Gender parity is stalling at best and at worst going backwards. In the UK alone, ECC’s research indicates that, across the banking, legal and FTSE 350 sectors, 20,000 women need to be promoted to achieve parity. But given attrition challenges, employees’ new expectations and outdated talent models, more than fishing in one pool of ‘typical’ or ‘traditional talent’ is needed. Organisations must look beyond to other previously untapped pools of talent. Women with the skill, experience and ambition for senior leadership have not disappeared from your business. They are still there, but they are stuck or overlooked by criteria used to identify and promote internal talent. To learn more about why segmenting your workforce of women by alternative talent pools is important and why it is essential to build a plan to engage these women, watch ‘Where have all the senior women gone.’
By reimagining talent as the four different pools ECC has identified through their research, you can take steps to harness their potential. These are The Boundaried Workers, The Overlooked, The Conscious Quitters and The Lost Leaders. Take note, these categories won’t cover every individual, and some individuals will be in more than one. Here we explain The Boundaried Workers.
Who are The Boundaried Workers?
Boundaried Workers are those with additional commitments – boundaries. Limitations for an individual can arise from illness, religion, or caring responsibilities, among others, meaning men and women can be Boundaried Workers. Whilst men also can become bound by care commitments, after the birth of a child 90% of new fathers return to full-time work, whereas only 20% of women do. Many women become Boundaried Workers at some point in their careers post-motherhood. Or boundaries can arise from caring for elderly relatives, which happens on average a decade earlier for women than it does for men. In this way, women are often ‘bound’ by responsibility, which causes a lack of availability of time, flexibility, and geographical mobility.
The gender wage gap widens significantly and continuously in the 20 years after a family’s first child. The evidence shows how alternative work patterns, like flexible or part-time work, and time away from work, account for about half of this pay gap. Further evidence shows how bounded work patterns shut down occupational progression. So, whilst policies that provide leave or offer part-time or flexible arrangements may have helped women stay in their careers, they have materially impacted women’s pay and advancement.
Why do The Boundaried Workers suffer a lack of attainment in pay and progression?
As detailed in a significant piece of research commissioned by the Government Equalities Office (GEO) the “barriers to women’s progression in the workplace continue to arise from a conflict between current ways of organising work and caring responsibilities” this includes an organisation’s norms of presenteeism and overwork. By contrast, those with a ‘boundless’ work style who have maximum flexibility and thrive in an ‘all-hours working culture’ can progress and go on to perpetuate the culture.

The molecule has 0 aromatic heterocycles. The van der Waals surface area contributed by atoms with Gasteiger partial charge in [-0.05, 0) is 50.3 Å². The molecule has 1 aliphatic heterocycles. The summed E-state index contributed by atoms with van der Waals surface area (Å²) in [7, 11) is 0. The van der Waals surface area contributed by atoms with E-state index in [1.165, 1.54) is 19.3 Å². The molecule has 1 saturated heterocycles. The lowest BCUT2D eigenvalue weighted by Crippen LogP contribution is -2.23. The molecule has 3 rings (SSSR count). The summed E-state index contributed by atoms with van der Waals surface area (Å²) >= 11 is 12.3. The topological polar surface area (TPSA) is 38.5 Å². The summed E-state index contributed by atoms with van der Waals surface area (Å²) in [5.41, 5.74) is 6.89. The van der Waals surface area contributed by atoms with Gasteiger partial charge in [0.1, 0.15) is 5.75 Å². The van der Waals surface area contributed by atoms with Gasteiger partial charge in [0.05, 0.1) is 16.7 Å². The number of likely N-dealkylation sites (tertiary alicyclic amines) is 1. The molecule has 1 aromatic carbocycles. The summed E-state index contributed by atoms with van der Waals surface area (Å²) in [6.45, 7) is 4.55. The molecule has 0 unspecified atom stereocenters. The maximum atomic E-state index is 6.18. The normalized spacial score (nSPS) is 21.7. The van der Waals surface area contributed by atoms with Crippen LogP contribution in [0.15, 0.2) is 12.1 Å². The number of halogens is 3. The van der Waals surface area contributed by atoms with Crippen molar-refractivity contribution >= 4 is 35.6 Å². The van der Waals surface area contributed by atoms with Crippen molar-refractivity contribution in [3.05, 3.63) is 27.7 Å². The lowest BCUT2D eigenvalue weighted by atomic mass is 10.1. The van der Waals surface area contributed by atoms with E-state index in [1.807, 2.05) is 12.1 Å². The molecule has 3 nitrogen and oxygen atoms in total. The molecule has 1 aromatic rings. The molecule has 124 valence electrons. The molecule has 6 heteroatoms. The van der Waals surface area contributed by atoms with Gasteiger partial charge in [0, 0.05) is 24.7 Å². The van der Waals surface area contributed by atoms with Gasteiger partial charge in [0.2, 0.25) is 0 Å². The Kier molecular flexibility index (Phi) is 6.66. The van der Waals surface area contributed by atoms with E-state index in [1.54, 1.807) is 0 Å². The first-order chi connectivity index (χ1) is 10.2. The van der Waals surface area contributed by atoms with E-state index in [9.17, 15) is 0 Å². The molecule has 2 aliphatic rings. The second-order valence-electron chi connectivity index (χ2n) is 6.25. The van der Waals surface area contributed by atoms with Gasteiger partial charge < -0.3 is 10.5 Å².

Extensive research shows managers as ill-equipped to support individuals navigating bounded work patterns. Colleagues, including managers, often misinterpret and judge Boundaried Workers as lacking commitment, capability, and motivation. Research supports that the existence of a boundary is unrelated to an individual’s drive and ambition for their career.
How can organisations target this pool of talent?
If you start by acknowledging there are talented individuals that you have probably missed, you can begin to action plan how to realise this opportunity. This considerable pool of potential talent could help your organisation progress in gender equity if identified and harnessed. Understanding this segment of workers will help you and your leaders broaden their perspectives when they are identifying talent for development, stretch opportunities and progression.
1.If you manage a team, think about your organisation’s culture. Look around at your colleagues. Are there Boundaried Workers? For example, for those that work flexibly, what do you think the impact of this has been on their career? Consider what your role is in creating change for them.
2. DEI, talent and HR people consider how to unlock the potential in this significant talent pool and how to equip your Boundaried Workers and their managers. Read ECC’s explainers on how to:
- Build a strategy to support your working parents, because most Boundaried Workers are bound by care responsibilities.
- Design development programmes for women, because to tap the potential of Boundaried women, it’s essential to help them understand the challenges and how to navigate them.
- Develop inclusive leaders and give managers the tools and awareness to make the most of all team members.
3. If you are ready to take the next step and embed a plan for positive change for your organisation then download ECC’s free Gender Assessment Planner. This evidence-based assessment tool will help organisations to develop and implement a tailored plan for progress in gender parity.